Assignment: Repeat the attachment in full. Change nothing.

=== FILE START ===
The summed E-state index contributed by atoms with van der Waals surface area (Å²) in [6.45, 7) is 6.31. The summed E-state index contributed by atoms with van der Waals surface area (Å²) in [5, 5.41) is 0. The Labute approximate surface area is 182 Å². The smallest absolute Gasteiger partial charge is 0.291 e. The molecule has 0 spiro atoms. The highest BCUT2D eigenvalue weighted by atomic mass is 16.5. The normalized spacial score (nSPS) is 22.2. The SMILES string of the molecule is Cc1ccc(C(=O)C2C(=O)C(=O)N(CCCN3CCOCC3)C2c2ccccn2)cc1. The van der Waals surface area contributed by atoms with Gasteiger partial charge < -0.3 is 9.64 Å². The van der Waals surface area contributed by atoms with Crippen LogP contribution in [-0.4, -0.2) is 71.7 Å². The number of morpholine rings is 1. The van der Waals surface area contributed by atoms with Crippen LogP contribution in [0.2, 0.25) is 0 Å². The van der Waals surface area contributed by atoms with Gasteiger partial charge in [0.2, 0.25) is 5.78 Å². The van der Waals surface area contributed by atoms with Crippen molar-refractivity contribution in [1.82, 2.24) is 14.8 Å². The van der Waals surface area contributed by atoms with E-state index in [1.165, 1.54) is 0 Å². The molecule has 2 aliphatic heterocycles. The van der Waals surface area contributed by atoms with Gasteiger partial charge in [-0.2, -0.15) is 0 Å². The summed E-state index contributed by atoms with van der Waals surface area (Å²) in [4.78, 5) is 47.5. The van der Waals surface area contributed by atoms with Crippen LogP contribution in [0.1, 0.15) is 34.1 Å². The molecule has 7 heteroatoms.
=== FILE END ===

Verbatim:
The summed E-state index contributed by atoms with van der Waals surface area (Å²) in [6.45, 7) is 6.31. The summed E-state index contributed by atoms with van der Waals surface area (Å²) in [5, 5.41) is 0. The Labute approximate surface area is 182 Å². The smallest absolute Gasteiger partial charge is 0.291 e. The molecule has 0 spiro atoms. The highest BCUT2D eigenvalue weighted by atomic mass is 16.5. The normalized spacial score (nSPS) is 22.2. The SMILES string of the molecule is Cc1ccc(C(=O)C2C(=O)C(=O)N(CCCN3CCOCC3)C2c2ccccn2)cc1. The van der Waals surface area contributed by atoms with Gasteiger partial charge < -0.3 is 9.64 Å². The van der Waals surface area contributed by atoms with Crippen LogP contribution in [-0.4, -0.2) is 71.7 Å². The number of morpholine rings is 1. The van der Waals surface area contributed by atoms with Crippen LogP contribution in [0.2, 0.25) is 0 Å². The van der Waals surface area contributed by atoms with Gasteiger partial charge in [0.2, 0.25) is 5.78 Å². The van der Waals surface area contributed by atoms with Crippen molar-refractivity contribution in [1.82, 2.24) is 14.8 Å². The van der Waals surface area contributed by atoms with E-state index in [1.165, 1.54) is 0 Å². The molecule has 2 aliphatic heterocycles. The van der Waals surface area contributed by atoms with Gasteiger partial charge in [-0.2, -0.15) is 0 Å². The summed E-state index contributed by atoms with van der Waals surface area (Å²) in [4.78, 5) is 47.5. The van der Waals surface area contributed by atoms with Crippen LogP contribution in [0.1, 0.15) is 34.1 Å². The molecule has 7 heteroatoms.